We manipulated experimental populations of the housefly (Musca domestica L.) under three inbreeding schemes (fast, slow, and punctuated) to partition out the influences of different means and variances in the rate of inbreeding, per generation, while controlling for the final level of inbreeding as a constant. One treatment used constant fast inbreeding (11% per generation; Ne = 4 for 4 generations), for a comparison to one that was consistently slow (3% per generation; Ne = 16 for 14 generations). The third followed a model for serial founder-flush events. Each founder-flush episode involved a one-generation pulse of fast inbreeding (Ne = 4) followed by two generations of very low (or no) inbreeding, yielding high intergenerational variation (i.e., for an average inbreeding rate of 4% per generation). Allozyme assays showed that we achieved the intended final inbreeding coefficient of about 37%. All inbreeding schemes decreased fitness levels in terms of egg-to-adult viability, development time, and male mating success relative to the outbred control. The consistently fast inbreeding protocol had more pronounced reductions in fitness, relative to the other two inbreeding schemes. In comparison to the fast and punctuated regimes, the consistently slow protocol preserved evolutionary potential (as assayed by the genetic divergence of subpopulations exposed to different environments) in egg-to-adult viability, and (albeit anecdotally) reduced the extinction probabilities, especially in a novel environment. The punctuated treatment did not optimize the potential for purge as predicted, but instead reduced fitness, evolutionary potential, and environmental responsiveness (as measured by genotype-by-environment interactions). This founder-flush treatment also had the highest extinction probabilities. Longer periods of population flush might be necessary to purge effectively in a punctuated scheme. We conclude that the rate of inbreeding, independent from the final level, can have important effects on population fitness, environmental responsiveness, and evolutionary potential.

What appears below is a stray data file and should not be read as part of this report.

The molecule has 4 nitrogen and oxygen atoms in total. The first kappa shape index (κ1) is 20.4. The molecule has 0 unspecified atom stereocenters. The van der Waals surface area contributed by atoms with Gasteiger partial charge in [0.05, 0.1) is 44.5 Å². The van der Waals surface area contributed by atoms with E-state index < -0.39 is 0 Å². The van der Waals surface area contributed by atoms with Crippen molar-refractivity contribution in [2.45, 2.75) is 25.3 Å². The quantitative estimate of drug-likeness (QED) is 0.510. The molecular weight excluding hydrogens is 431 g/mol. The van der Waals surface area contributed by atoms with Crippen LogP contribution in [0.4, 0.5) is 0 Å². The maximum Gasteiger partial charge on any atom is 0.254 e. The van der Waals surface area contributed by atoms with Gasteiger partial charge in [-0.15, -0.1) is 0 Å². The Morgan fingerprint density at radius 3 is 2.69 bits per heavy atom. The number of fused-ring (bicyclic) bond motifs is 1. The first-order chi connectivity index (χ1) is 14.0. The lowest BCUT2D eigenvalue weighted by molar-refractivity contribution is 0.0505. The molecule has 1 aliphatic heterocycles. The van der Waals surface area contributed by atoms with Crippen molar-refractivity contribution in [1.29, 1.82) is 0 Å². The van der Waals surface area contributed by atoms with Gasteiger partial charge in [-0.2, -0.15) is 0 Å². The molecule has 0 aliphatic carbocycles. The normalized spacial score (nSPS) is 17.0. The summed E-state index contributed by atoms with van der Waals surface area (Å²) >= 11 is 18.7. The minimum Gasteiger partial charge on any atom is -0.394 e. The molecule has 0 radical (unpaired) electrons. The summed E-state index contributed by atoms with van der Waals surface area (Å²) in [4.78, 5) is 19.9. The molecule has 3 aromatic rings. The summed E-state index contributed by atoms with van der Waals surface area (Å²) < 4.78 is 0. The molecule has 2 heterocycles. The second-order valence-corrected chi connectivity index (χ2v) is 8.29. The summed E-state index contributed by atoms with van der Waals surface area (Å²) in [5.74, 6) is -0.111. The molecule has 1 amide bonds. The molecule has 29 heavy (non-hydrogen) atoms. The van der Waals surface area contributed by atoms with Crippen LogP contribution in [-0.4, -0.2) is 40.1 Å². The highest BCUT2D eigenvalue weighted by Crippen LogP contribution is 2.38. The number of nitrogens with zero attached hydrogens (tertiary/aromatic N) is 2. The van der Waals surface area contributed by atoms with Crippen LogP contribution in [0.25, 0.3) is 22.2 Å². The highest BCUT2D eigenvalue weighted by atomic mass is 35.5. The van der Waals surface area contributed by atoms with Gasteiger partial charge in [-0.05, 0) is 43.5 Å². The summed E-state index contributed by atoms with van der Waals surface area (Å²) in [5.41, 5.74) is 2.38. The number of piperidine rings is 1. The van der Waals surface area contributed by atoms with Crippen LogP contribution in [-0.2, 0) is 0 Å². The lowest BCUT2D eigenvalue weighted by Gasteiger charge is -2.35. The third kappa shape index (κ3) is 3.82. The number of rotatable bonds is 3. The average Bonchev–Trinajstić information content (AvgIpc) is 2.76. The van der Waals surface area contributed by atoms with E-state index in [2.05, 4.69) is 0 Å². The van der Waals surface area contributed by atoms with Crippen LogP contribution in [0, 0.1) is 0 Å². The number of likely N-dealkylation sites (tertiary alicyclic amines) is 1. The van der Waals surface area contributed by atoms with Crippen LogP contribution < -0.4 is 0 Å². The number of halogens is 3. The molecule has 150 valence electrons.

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Vol. 57 • No. 6